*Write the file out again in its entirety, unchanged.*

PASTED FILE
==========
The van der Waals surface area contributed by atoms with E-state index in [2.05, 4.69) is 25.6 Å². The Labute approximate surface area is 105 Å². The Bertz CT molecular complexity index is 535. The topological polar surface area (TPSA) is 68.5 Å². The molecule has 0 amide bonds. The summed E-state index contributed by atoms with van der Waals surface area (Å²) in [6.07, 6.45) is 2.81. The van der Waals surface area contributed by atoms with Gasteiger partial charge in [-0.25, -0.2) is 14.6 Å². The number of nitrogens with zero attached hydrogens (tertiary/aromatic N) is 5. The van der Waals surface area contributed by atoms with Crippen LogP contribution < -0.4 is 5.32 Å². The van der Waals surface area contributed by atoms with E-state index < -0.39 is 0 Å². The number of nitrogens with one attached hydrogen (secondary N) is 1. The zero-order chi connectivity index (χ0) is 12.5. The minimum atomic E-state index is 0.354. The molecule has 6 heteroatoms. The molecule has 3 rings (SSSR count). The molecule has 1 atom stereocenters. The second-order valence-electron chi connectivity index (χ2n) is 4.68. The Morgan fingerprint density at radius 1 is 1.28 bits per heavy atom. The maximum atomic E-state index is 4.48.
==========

The van der Waals surface area contributed by atoms with E-state index in [2.05, 4.69) is 25.6 Å². The Labute approximate surface area is 105 Å². The Bertz CT molecular complexity index is 535. The topological polar surface area (TPSA) is 68.5 Å². The molecule has 0 amide bonds. The summed E-state index contributed by atoms with van der Waals surface area (Å²) in [6.07, 6.45) is 2.81. The van der Waals surface area contributed by atoms with Gasteiger partial charge in [-0.25, -0.2) is 14.6 Å². The number of nitrogens with zero attached hydrogens (tertiary/aromatic N) is 5. The van der Waals surface area contributed by atoms with Crippen LogP contribution < -0.4 is 5.32 Å². The van der Waals surface area contributed by atoms with E-state index < -0.39 is 0 Å². The number of nitrogens with one attached hydrogen (secondary N) is 1. The zero-order chi connectivity index (χ0) is 12.5. The minimum atomic E-state index is 0.354. The molecule has 6 heteroatoms. The molecule has 3 rings (SSSR count). The molecule has 1 atom stereocenters. The second-order valence-electron chi connectivity index (χ2n) is 4.68. The Morgan fingerprint density at radius 1 is 1.28 bits per heavy atom. The maximum atomic E-state index is 4.48.